Course five was a very indulgent dessert manifested from dark chocolate, cocoa butter, fermented chili, orange, and coriander by Chef Matt Pietsch of Salt of the Earth in Fennville. This was paired with a Flight of the Dragons presentation: three snifters of Dragon’s Milk including the original, a coffee-infused version, and a rum barrel-aged version. Hoots and Hellmouth’s “Watch Your Mouth” played along, as patrons raved about the spectacular finale.

Rounding out the curating and pairing panel were New Holland’s own Pub Brewer Steve “Bert” Berthel and UK beer expert Melissa Cole.

Berthel brings a wealth of beer and food knowledge to the table as a brewer in Michigan for nearly 20 years and a proponent of local agriculture. He is committed to locally sourcing 100 percent of all ingredients used in the pub brew house in 2016.

Cole is the author of “Let Me Tell You About Beer,” which has been hailed as the perfect beginner’s guide to beer. She was brought into the project by Fred Bueltmann.

“Fred and I have known each other for a number of years now. The more we’ve talked about beer and food and the way we want to change the way that people think about it and talk about it and compare them—that’s when we we really click.”

While she was in town she also participated in a collaboration brew— details of it will be revealed later.

Andrew Steiner, Feeding America West Michigan Food Bank’s Communication Specialist, said, “We were thrilled to be able to have a presence at this event, it’s so special. We also think when people are eating, that’s a great time to talk to them about local hunger and about getting food to those who don’t have enough to eat.”

Proceeds from a silent auction also benefited the food bank. Prizes ranged from signed books to dinner packages.

Sponsored by New Holland Brewing

Photography: Steph Harding & Scott Meivogel

HOLLAND — When Justin Mendez attended New Holland Brewing’s Hatter Days Street Party in 2014, he could hardly move because it was so packed with craft beer fans.

However, this year after the party moved from a downtown Holland street to a spacious parking lot behind the brewery’s pub, Mendez had room to focus on his goal: trying all seven Hatter-style beers on tap for the event.

“It was hard to traverse [last year]. I think it is growing and that is a good thing,” he said as he listened to a band playing on the main stage. “There is no way they could keep it in the street.”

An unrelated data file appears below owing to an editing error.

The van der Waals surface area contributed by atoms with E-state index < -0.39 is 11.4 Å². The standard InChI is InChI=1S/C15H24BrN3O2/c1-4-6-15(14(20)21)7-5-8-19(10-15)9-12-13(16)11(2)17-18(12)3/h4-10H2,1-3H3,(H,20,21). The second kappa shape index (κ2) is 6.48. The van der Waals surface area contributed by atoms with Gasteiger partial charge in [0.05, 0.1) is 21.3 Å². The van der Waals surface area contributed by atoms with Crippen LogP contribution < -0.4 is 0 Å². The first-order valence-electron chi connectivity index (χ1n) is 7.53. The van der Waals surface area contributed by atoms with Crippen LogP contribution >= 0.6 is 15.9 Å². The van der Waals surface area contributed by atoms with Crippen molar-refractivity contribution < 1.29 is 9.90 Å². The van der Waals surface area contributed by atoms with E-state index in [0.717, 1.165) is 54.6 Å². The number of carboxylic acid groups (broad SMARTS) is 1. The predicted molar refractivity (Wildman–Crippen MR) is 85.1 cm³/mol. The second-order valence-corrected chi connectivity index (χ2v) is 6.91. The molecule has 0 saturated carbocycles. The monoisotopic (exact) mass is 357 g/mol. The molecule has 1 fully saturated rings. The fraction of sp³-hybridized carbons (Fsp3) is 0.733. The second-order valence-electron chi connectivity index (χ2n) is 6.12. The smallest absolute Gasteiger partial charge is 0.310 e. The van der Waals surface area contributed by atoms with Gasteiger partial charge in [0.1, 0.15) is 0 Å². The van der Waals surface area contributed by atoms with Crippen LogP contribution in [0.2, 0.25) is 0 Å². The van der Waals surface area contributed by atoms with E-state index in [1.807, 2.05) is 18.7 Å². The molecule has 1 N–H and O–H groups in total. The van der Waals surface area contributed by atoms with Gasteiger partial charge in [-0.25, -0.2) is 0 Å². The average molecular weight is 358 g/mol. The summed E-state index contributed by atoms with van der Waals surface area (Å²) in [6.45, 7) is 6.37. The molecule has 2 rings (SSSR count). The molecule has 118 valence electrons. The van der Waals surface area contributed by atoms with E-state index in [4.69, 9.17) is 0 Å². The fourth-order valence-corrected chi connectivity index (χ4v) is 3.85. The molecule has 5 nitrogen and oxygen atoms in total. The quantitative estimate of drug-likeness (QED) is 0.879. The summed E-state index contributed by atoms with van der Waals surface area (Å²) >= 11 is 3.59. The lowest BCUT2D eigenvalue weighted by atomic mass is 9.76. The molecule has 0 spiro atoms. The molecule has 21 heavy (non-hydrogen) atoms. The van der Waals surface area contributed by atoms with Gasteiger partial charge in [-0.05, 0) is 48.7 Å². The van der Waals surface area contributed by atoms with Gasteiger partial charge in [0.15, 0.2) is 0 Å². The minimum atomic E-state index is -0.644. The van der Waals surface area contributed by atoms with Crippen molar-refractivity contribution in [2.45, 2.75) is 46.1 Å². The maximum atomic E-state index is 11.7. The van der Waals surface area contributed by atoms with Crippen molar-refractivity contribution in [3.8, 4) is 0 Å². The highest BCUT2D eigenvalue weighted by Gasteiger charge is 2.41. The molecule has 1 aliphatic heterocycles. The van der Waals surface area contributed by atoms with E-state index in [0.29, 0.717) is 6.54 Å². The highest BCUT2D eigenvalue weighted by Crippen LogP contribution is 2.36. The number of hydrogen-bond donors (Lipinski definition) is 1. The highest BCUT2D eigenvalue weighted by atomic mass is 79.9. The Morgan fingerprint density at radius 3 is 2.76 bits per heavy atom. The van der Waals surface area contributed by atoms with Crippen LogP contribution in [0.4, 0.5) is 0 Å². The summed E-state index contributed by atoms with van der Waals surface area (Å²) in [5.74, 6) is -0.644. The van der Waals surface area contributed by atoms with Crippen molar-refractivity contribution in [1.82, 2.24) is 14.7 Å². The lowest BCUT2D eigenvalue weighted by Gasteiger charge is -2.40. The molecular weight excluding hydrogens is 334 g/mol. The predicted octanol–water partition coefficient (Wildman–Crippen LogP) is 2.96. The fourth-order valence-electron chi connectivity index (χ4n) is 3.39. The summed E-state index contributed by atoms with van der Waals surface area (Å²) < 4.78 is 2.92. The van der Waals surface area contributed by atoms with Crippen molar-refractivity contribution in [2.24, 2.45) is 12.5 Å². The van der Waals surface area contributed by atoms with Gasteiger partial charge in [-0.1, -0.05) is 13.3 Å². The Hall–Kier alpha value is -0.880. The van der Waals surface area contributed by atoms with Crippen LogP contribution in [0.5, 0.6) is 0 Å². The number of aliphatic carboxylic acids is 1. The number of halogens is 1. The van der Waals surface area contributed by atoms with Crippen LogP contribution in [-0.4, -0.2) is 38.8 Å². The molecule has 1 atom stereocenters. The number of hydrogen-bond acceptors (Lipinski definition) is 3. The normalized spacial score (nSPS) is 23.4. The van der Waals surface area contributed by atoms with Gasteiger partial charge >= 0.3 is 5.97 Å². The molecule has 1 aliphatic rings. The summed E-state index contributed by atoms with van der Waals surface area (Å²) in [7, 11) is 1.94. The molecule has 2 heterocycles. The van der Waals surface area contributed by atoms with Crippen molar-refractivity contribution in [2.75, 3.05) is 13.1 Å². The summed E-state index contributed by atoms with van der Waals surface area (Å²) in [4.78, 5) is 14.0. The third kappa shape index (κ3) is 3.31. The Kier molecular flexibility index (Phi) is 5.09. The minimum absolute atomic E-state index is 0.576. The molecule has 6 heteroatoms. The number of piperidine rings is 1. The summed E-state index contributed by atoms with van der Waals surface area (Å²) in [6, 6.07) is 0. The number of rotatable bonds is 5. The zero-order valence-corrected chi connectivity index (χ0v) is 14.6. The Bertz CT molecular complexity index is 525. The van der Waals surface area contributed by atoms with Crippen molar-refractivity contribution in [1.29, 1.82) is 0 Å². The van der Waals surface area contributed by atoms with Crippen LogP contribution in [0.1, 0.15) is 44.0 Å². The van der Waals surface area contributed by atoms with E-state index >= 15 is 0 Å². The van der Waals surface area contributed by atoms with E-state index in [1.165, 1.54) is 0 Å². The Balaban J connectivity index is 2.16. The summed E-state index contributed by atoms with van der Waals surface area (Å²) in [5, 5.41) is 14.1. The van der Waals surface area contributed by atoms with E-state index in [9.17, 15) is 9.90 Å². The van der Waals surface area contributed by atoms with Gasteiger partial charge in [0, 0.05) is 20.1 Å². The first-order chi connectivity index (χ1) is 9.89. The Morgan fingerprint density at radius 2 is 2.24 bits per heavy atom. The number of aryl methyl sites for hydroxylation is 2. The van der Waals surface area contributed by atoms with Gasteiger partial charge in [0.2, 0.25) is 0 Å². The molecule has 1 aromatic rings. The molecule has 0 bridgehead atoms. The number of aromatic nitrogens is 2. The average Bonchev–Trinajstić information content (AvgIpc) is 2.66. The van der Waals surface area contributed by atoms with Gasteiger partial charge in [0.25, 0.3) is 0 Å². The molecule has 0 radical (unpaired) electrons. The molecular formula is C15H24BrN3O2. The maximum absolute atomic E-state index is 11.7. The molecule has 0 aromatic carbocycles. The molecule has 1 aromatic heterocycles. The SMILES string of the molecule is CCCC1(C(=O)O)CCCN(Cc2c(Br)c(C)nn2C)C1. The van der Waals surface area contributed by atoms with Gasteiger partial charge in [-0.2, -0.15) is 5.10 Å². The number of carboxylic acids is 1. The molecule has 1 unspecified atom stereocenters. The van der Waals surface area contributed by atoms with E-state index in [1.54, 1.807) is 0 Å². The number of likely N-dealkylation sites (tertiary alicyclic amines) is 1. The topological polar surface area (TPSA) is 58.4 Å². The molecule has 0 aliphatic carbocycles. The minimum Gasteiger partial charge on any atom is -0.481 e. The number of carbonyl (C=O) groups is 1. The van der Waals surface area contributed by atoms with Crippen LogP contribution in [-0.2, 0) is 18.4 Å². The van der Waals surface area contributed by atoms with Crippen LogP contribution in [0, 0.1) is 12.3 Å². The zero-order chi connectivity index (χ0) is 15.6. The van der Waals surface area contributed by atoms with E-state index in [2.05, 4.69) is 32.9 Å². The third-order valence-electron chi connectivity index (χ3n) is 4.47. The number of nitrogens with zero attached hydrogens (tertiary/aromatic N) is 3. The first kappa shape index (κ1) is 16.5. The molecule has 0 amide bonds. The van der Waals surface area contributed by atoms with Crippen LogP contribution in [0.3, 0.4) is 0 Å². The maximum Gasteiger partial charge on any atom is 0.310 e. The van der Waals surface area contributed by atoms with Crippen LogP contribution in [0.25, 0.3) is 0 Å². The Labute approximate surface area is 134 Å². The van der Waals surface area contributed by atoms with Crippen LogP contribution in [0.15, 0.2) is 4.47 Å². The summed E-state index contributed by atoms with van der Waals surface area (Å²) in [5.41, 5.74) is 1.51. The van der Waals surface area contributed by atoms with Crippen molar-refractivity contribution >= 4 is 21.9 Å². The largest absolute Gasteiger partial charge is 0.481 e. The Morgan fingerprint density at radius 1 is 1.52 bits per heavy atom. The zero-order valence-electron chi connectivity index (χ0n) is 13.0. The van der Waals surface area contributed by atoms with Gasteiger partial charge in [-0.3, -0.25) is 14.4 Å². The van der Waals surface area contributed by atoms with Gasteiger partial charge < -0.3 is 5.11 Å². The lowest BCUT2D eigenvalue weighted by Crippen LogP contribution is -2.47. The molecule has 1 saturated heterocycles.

As the cloudy Saturday afternoon turned into a sunny evening, crowds flooded into the grounds, heading right for beer, straight for music and left for food. Throughout the parking lot, the Daredevil Circus entertained guests with juggling on stilts, air acrobats and balancing acts.

Hatter Days offered a relaxed, carnival-like atmosphere, catering to all ages with photo booths, lawn games and coloring activities. As the opening band, Delilah DeWylde and the Lost Boys, played honky tonk country, rockability and surf music, guests started dancing in front of the massive stage.

“If you want to get hot and sweaty, this is the place to be,” said Delilah DeWylde, the band’s lead singer.

To cool down, the crowd gathered around tall tables and enjoyed tasting New Holland’s ales.

The annual event, which celebrates New Holland’s birthday and its growing lineup of Hatter-style beers, is a can’t-miss summer activity for Mendez and his friend, Chris Darling.

Early on Mendez tried the newest Hatter, the Tasmanian Hatter (7% ABV), a galaxy IPA featuring hops from the New Zealand, Australia and the Pacific Northwest regions.

“It’s definitely different,” he said. “It seems subdued compared to the other ones.”

One of his top choices two hours in? The White Hatter (5.5% ABV), a Belgian-style White Pale Ale that has citrusy notes perfect for the season.

“I think it’s an awesome summer beer,” he said.

Darling returned to their tall table, perfectly situated in the center of the event, with another round of beers, this time the Oak Aged Hatter (7.22% ABV). He was impressed by the oak-aged IPA after only one sip.

“A good oak flavor,” he said, pausing to reflect on the taste he just experienced. “Almost a sweetness on the backside of it.”

Chris Warner planned on spending Saturday afternoon simply purchasing a paddleboard. But when he came across the Hatter Days Street Party, he couldn’t resist stopping in.

Warner, an Indianapolis resident familiar with the burgeoning craft beer scene there, said he was enjoying the event and more importantly, the beer.

“The Oak Aged Hatter was really good,” he said. “You can taste the bourbon, the kick in it.”

He also appreciated the Michigan Awesome Hatter (5.8% ABV), a Michigan grown IPA that features hops from Northern Michigan.

“It’s a little lighter,” he said. “Good for a hot day.”